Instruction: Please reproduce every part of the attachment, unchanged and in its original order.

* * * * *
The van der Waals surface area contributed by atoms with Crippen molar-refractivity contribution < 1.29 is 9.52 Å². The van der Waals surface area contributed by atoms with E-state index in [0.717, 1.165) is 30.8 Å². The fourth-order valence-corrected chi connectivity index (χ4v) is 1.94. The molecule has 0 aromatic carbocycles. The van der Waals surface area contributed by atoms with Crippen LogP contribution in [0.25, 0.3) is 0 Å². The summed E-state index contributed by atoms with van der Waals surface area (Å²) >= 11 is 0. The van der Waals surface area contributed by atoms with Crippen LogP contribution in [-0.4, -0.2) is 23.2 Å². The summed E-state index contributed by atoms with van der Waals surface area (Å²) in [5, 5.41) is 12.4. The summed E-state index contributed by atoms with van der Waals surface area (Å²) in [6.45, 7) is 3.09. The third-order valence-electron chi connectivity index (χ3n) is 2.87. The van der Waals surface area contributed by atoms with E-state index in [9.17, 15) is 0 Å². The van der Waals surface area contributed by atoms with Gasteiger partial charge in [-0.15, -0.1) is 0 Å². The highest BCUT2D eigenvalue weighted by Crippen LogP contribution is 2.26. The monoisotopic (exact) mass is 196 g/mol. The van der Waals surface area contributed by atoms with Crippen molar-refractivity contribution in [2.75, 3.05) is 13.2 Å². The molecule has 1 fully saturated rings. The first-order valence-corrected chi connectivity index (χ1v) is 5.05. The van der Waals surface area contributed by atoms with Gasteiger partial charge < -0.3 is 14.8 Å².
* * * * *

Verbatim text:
The van der Waals surface area contributed by atoms with Crippen molar-refractivity contribution < 1.29 is 9.52 Å². The van der Waals surface area contributed by atoms with E-state index in [0.717, 1.165) is 30.8 Å². The fourth-order valence-corrected chi connectivity index (χ4v) is 1.94. The molecule has 0 aromatic carbocycles. The van der Waals surface area contributed by atoms with Crippen LogP contribution in [0.25, 0.3) is 0 Å². The summed E-state index contributed by atoms with van der Waals surface area (Å²) >= 11 is 0. The van der Waals surface area contributed by atoms with Crippen LogP contribution in [-0.4, -0.2) is 23.2 Å². The summed E-state index contributed by atoms with van der Waals surface area (Å²) in [5, 5.41) is 12.4. The summed E-state index contributed by atoms with van der Waals surface area (Å²) in [6.45, 7) is 3.09. The third-order valence-electron chi connectivity index (χ3n) is 2.87. The van der Waals surface area contributed by atoms with E-state index in [9.17, 15) is 0 Å². The van der Waals surface area contributed by atoms with Gasteiger partial charge in [-0.15, -0.1) is 0 Å². The highest BCUT2D eigenvalue weighted by Crippen LogP contribution is 2.26. The monoisotopic (exact) mass is 196 g/mol. The van der Waals surface area contributed by atoms with Crippen molar-refractivity contribution in [2.75, 3.05) is 13.2 Å². The molecule has 1 fully saturated rings. The first-order valence-corrected chi connectivity index (χ1v) is 5.05. The van der Waals surface area contributed by atoms with Gasteiger partial charge < -0.3 is 14.8 Å².